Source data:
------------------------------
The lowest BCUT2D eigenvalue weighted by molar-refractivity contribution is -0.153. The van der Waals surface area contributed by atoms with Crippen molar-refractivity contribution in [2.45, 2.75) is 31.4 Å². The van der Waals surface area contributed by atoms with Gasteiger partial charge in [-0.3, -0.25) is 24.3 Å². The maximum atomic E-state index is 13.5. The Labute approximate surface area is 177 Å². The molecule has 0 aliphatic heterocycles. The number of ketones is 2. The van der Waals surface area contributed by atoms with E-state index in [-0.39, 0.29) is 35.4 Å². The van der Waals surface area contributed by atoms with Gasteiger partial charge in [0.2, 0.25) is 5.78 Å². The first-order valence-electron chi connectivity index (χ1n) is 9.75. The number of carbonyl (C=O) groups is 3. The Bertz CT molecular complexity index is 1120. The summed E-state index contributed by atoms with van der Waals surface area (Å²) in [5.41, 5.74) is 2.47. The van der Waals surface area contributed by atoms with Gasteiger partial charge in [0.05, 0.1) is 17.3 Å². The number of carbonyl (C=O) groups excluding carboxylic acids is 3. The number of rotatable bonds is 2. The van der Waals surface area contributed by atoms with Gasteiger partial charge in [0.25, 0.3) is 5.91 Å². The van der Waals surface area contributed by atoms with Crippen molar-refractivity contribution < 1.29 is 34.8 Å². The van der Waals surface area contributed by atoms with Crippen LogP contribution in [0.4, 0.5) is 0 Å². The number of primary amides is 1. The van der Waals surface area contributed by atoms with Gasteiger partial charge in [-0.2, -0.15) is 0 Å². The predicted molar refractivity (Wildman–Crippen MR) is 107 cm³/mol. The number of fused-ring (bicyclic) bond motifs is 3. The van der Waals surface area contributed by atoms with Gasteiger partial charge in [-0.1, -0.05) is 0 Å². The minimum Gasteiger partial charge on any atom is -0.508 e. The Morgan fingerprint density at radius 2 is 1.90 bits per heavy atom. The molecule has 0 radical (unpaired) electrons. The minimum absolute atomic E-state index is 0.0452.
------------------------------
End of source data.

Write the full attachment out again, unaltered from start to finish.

The lowest BCUT2D eigenvalue weighted by molar-refractivity contribution is -0.153. The van der Waals surface area contributed by atoms with Crippen molar-refractivity contribution in [2.45, 2.75) is 31.4 Å². The van der Waals surface area contributed by atoms with Gasteiger partial charge in [-0.3, -0.25) is 24.3 Å². The maximum atomic E-state index is 13.5. The Labute approximate surface area is 177 Å². The molecule has 0 aliphatic heterocycles. The number of ketones is 2. The van der Waals surface area contributed by atoms with E-state index in [-0.39, 0.29) is 35.4 Å². The van der Waals surface area contributed by atoms with Gasteiger partial charge in [0.2, 0.25) is 5.78 Å². The first-order valence-electron chi connectivity index (χ1n) is 9.75. The number of carbonyl (C=O) groups is 3. The Bertz CT molecular complexity index is 1120. The summed E-state index contributed by atoms with van der Waals surface area (Å²) in [5.41, 5.74) is 2.47. The van der Waals surface area contributed by atoms with Gasteiger partial charge in [0.05, 0.1) is 17.3 Å². The number of carbonyl (C=O) groups excluding carboxylic acids is 3. The number of rotatable bonds is 2. The van der Waals surface area contributed by atoms with Gasteiger partial charge in [0.25, 0.3) is 5.91 Å². The van der Waals surface area contributed by atoms with Crippen molar-refractivity contribution < 1.29 is 34.8 Å². The van der Waals surface area contributed by atoms with Crippen LogP contribution in [0.4, 0.5) is 0 Å². The number of primary amides is 1. The van der Waals surface area contributed by atoms with Gasteiger partial charge in [-0.2, -0.15) is 0 Å². The predicted molar refractivity (Wildman–Crippen MR) is 107 cm³/mol. The number of fused-ring (bicyclic) bond motifs is 3. The van der Waals surface area contributed by atoms with Gasteiger partial charge in [-0.1, -0.05) is 0 Å². The minimum Gasteiger partial charge on any atom is -0.508 e. The Morgan fingerprint density at radius 2 is 1.90 bits per heavy atom. The molecule has 0 radical (unpaired) electrons. The minimum absolute atomic E-state index is 0.0452.